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Prominent celebrities involved in admission scandal

By Cassidy Gaudes

On March 12, word broke of a college scam involving 50 people, including 33 parents and several coaches. Involved in the scandal were well-respected universities including UCLA, USC, Stanford, University of Texas at Austin, and Georgetown. The scammer, William Singer, allegedly accepted $25 million from parents to help get their kids into elite schools.

Among the parents involved are actress Felicity Huffman, actress Lori Loughlin and her husband, designer Mossimo Giannulli. Loughlin and Giannulli are accused of paying over $500,000 for their daughters, Olivia and Isabella Giannulli, to get them recruited on the UCS rowing team, despite having never rowed before.

Other parents are accused of altering SAT and ACT scores and requesting special treatment for their children taking the tests, claiming they needed accommodation for learning disabilities.

As a broke college student with anxiety and depression, I am appalled. Acceptance into college is supposed to be about hard work and dedication, not how much someone is willing to bribe for their child’s admission.

Many of the actions taken by these rich and entitled parents may affect other students that weren’t given admission based on merit, particularly those with mental health issues that require extra help. This scandal may bring upon added scrutiny for those students that rely on that help based on the stigma that already exists.

Paying to have a student  admitted to college takes the spot away from someone who worked hard  and deserved it.

Jennifer Kay Toy, a former teacher in Oakland Unified School District and Pacifica Academy, is suing parents involved in the college admissions scam for $500 billion in damages. Her son had a 4.2 GPA and had applied to some of the colleges involved in the scam.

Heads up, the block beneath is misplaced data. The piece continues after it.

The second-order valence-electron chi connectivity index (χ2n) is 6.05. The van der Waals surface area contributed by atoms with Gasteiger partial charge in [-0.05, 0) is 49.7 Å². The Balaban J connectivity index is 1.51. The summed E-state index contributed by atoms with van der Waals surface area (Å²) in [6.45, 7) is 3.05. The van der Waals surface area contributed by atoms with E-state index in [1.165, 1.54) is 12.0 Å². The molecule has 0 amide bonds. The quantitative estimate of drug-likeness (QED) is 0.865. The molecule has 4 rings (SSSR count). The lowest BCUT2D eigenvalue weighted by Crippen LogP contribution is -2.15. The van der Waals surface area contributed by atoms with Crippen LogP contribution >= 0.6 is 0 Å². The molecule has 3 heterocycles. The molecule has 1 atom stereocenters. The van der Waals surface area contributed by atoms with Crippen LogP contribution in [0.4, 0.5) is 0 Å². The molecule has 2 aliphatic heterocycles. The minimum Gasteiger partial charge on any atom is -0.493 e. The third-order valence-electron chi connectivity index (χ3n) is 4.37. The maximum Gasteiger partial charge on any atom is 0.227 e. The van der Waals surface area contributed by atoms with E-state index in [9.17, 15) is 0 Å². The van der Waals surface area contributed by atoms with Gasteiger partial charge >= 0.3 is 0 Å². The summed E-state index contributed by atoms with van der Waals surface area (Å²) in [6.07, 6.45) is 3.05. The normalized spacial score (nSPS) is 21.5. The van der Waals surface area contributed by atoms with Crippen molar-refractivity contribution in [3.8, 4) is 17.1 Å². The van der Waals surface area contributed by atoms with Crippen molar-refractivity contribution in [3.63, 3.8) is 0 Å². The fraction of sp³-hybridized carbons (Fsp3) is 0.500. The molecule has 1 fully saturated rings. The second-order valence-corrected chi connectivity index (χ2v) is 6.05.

“I’m now outraged and hurt because I feel that my son, my only child, was denied access to a college not because he failed to work and study hard enough, but because wealthy individuals felt that it was okay to lie, cheat, steal and bribe their children’s way into a good college,” said Toy.  

Students also wasted money applying to schools where the system was rigged and they did not have a fair chance of being accepted.

A major part of the scandal was falsely claiming that a student played a sport that they never actually played before. Olivia Giannulli posed on rowing equipment to give the appearance that she was on the crew team in high school so she could be on the USC rowing team.

The scandal trickled down to colleges as well.  Coaches at several schools, including the University of Texas’ men’s tennis coach, Michael Center, who was fired shortly after, are connected to the college scam. Many students who play sports in college worked hard to get there and often receive scholarships to play. By bribing a coach to put someone on the team, a student was not accepted to the school, and may have lost the chance to play in college or a scholarship they needed.

Acceptance to a college or university requires ambition and perseverance. . I worked hard to get into colleges and receive scholarships. I did it without expensive tutoring or dishonesty. I had a 504 plan because of anxiety and depression, but that was it. It was stressful applying to colleges and waiting to hear back because this was going to determine my future.

This situation is  a horrible sign of “money is power” and privilege, that everyone involved with the scandal was willing to take away a hard-working student’s future. Mine was not taken away, but the fact that this could have happened to me is frightening.

At the time of writing, Loughlin, Giannulli and Huffman are out on bail. All three, as well as other defendants, are set to appear in a Boston federal court April 3 after having postponed the original day.

Hopefully, despite their celebrity status, Loughlin, Giannulli and Huffman will get their fair share of time. Everyone else involved will hopefully be locked away as well. Not much is known if students knew about what was going on, but if they did, they should be expelled.

Students who did not know what was going on, should not be punished for their parents mistakes if they are doing well at their respective schools. They did not do anything wrong and will be punished enough living every day knowing they were bribed into school and their parents are felons.

While not every school in America was part of the scam, it does show that the rich are sometimes willing to go too far to get their kids into college and those

who work for the college will allow bribery. The American school system is already faulty and this shows evidence of that, as well as making it look worse.

Cassidy Gaudes can be reached at cassidy.gaudes@spartans.ut.edu

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